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  1. Opinion

What foster kids in Hillsborough really need

Here’s what readers had to say in Saturday’s letters to the editor.
An architect's rendering of a foster care village proposed for Lake Magdalene. [Ross Chapin Architects]
An architect's rendering of a foster care village proposed for Lake Magdalene. [Ross Chapin Architects]
Published Nov. 15

Foster teens need a family

Hillsborough plans foster care village | Nov. 11

How lovely that foster teens in Hillsborough County will have a renovated facility in which to live, one that is more “homey.” But the goal of foster care is to place children in normalized family settings with foster parents who can meet their needs. The field has moved toward limiting the use of group facilities because they tend not to meet the developmental needs of teens. Individual privacy is limited, often even in bathrooms. This is not a normal way to live for most teens living in families.

Within the past 10 years, much has been learned about adolescent development. We now understand that the prefrontal cortex of the brain, which controls our executive functioning skills, develops during adolescence and into early adulthood. This includes our skills in reasoning, planning, decision-making, problem-solving and helping us think before we act — controlling our impulses.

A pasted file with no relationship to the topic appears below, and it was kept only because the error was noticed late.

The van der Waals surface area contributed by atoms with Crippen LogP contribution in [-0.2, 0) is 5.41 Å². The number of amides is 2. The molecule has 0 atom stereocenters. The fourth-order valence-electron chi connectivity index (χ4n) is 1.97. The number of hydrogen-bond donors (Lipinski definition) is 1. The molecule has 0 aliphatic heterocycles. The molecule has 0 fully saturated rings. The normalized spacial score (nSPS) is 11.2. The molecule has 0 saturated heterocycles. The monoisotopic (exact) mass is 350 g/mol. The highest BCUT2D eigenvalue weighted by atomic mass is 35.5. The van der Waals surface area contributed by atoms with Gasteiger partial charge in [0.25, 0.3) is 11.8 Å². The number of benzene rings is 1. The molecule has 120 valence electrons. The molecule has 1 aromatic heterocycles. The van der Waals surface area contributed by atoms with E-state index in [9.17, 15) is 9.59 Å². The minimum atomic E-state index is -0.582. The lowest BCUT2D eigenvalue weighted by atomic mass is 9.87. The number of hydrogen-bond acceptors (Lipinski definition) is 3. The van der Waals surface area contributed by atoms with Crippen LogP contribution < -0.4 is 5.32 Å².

Hillsborough has had trouble finding placements for teens with emotional or behavioral issues. Many of the issues these teens have are normal risk-taking behaviors associated with developing adolescents, but their trauma histories have exacerbated and exaggerated these behaviors. Rather than subject foster teens to more rigidity in rules, making them angrier and more rebellious, and housing them with teens more like them than not, feeding off each other’s anger and poor decisions, Hillsborough should spend its money trying to work with them individually, working to identify reasonable living accommodations with relatives, friends, even family. Try to wrap services around their chosen families, flawed as they may be, rather than create nicer group facilities. I’m afraid that five years from now, you’ll be having the same conversation: what to do with runaway teens who don’t like living at the aging Lake Magdalene group facility.

Soon enough, they will be out of the system, many without the skills needed to become successful adults, nor an adult who cares enough to help them, in part because we continued to treat them like naughty children, isolated on a campus.

Tracey Field, Baltimore

The writer, now retired, was director of the Child Welfare Strategy Group of the Annie E. Casey Foundation in Baltimore.

Ferries will work

Ferry is scenic, not a solution | Editorial, Nov. 7

The Cross Bay Ferry cruises along the Vinoy Yacht Basin after departing downtown St. Petersburg and headed across Tampa Bay to downtown Tampa.

The Times editorial criticizing ferry service for Tampa Bay is sad and incomprehensible.

We are one of the few major metropolitan areas in America situated on a major bay that doesn’t use its free waterways for congestion-proof water transportation. Our residents get it, though. Last weekend, all 14 ferry trips between St. Petersburg to Tampa service were sold out.

Ed Turanchik